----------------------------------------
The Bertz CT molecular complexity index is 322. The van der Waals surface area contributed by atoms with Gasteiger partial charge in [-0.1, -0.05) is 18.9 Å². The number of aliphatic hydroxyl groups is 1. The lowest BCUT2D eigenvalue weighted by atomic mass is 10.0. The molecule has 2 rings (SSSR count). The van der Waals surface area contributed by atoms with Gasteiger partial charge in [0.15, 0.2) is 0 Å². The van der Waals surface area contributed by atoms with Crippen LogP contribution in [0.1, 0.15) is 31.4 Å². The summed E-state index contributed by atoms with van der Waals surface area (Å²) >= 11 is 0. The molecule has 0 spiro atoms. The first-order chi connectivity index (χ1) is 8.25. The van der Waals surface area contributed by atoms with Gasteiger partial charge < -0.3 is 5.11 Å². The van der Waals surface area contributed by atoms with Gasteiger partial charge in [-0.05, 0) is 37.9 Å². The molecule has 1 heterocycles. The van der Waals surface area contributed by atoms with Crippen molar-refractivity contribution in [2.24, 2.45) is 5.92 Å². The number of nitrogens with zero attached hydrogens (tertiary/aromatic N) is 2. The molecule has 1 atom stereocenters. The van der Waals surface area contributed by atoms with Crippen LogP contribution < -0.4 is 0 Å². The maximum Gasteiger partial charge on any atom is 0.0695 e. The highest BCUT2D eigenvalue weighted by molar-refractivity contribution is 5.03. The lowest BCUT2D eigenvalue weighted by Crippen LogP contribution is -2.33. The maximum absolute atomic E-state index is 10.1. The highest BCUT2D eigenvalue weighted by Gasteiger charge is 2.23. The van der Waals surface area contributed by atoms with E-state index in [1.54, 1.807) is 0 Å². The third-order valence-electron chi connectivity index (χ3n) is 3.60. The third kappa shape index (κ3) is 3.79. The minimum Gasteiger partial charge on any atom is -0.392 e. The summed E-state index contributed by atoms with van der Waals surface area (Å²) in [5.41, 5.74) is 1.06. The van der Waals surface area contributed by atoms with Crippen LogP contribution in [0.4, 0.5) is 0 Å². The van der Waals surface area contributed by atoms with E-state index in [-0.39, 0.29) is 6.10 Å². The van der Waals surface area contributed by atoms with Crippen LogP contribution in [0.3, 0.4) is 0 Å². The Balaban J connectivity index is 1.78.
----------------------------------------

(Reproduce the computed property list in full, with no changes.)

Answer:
The Bertz CT molecular complexity index is 322. The van der Waals surface area contributed by atoms with Gasteiger partial charge in [-0.1, -0.05) is 18.9 Å². The number of aliphatic hydroxyl groups is 1. The lowest BCUT2D eigenvalue weighted by atomic mass is 10.0. The molecule has 2 rings (SSSR count). The van der Waals surface area contributed by atoms with Gasteiger partial charge in [0.15, 0.2) is 0 Å². The van der Waals surface area contributed by atoms with Crippen LogP contribution in [0.1, 0.15) is 31.4 Å². The summed E-state index contributed by atoms with van der Waals surface area (Å²) >= 11 is 0. The molecule has 0 spiro atoms. The first-order chi connectivity index (χ1) is 8.25. The van der Waals surface area contributed by atoms with Gasteiger partial charge < -0.3 is 5.11 Å². The van der Waals surface area contributed by atoms with Gasteiger partial charge in [-0.05, 0) is 37.9 Å². The molecule has 1 heterocycles. The van der Waals surface area contributed by atoms with Crippen molar-refractivity contribution in [2.24, 2.45) is 5.92 Å². The number of nitrogens with zero attached hydrogens (tertiary/aromatic N) is 2. The molecule has 1 atom stereocenters. The van der Waals surface area contributed by atoms with Crippen LogP contribution < -0.4 is 0 Å². The maximum Gasteiger partial charge on any atom is 0.0695 e. The highest BCUT2D eigenvalue weighted by molar-refractivity contribution is 5.03. The lowest BCUT2D eigenvalue weighted by Crippen LogP contribution is -2.33. The maximum absolute atomic E-state index is 10.1. The highest BCUT2D eigenvalue weighted by Gasteiger charge is 2.23. The van der Waals surface area contributed by atoms with E-state index in [1.54, 1.807) is 0 Å². The third-order valence-electron chi connectivity index (χ3n) is 3.60. The third kappa shape index (κ3) is 3.79. The minimum Gasteiger partial charge on any atom is -0.392 e. The summed E-state index contributed by atoms with van der Waals surface area (Å²) in [5.41, 5.74) is 1.06. The van der Waals surface area contributed by atoms with Crippen LogP contribution in [0.4, 0.5) is 0 Å². The van der Waals surface area contributed by atoms with E-state index in [-0.39, 0.29) is 6.10 Å². The van der Waals surface area contributed by atoms with Crippen LogP contribution in [0.3, 0.4) is 0 Å². The Balaban J connectivity index is 1.78.